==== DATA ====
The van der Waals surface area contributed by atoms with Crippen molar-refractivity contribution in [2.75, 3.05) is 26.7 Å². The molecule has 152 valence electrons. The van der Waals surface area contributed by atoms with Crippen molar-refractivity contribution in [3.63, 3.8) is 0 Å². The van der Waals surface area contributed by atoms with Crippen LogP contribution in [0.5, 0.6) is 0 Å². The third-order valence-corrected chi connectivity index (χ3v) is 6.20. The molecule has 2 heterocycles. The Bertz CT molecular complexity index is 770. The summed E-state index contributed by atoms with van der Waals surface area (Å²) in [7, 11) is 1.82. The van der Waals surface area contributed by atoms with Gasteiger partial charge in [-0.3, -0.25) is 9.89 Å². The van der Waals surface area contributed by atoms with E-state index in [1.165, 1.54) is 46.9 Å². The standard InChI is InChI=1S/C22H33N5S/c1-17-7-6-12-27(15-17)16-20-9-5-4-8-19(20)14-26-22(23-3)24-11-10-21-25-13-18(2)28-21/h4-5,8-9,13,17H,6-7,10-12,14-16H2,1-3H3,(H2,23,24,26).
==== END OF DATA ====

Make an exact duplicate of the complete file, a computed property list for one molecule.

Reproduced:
The van der Waals surface area contributed by atoms with Crippen molar-refractivity contribution in [2.75, 3.05) is 26.7 Å². The molecule has 152 valence electrons. The van der Waals surface area contributed by atoms with Crippen molar-refractivity contribution in [3.63, 3.8) is 0 Å². The van der Waals surface area contributed by atoms with Crippen LogP contribution in [0.5, 0.6) is 0 Å². The third-order valence-corrected chi connectivity index (χ3v) is 6.20. The molecule has 2 heterocycles. The Bertz CT molecular complexity index is 770. The summed E-state index contributed by atoms with van der Waals surface area (Å²) in [7, 11) is 1.82. The van der Waals surface area contributed by atoms with Gasteiger partial charge in [-0.3, -0.25) is 9.89 Å². The van der Waals surface area contributed by atoms with E-state index in [1.165, 1.54) is 46.9 Å². The standard InChI is InChI=1S/C22H33N5S/c1-17-7-6-12-27(15-17)16-20-9-5-4-8-19(20)14-26-22(23-3)24-11-10-21-25-13-18(2)28-21/h4-5,8-9,13,17H,6-7,10-12,14-16H2,1-3H3,(H2,23,24,26).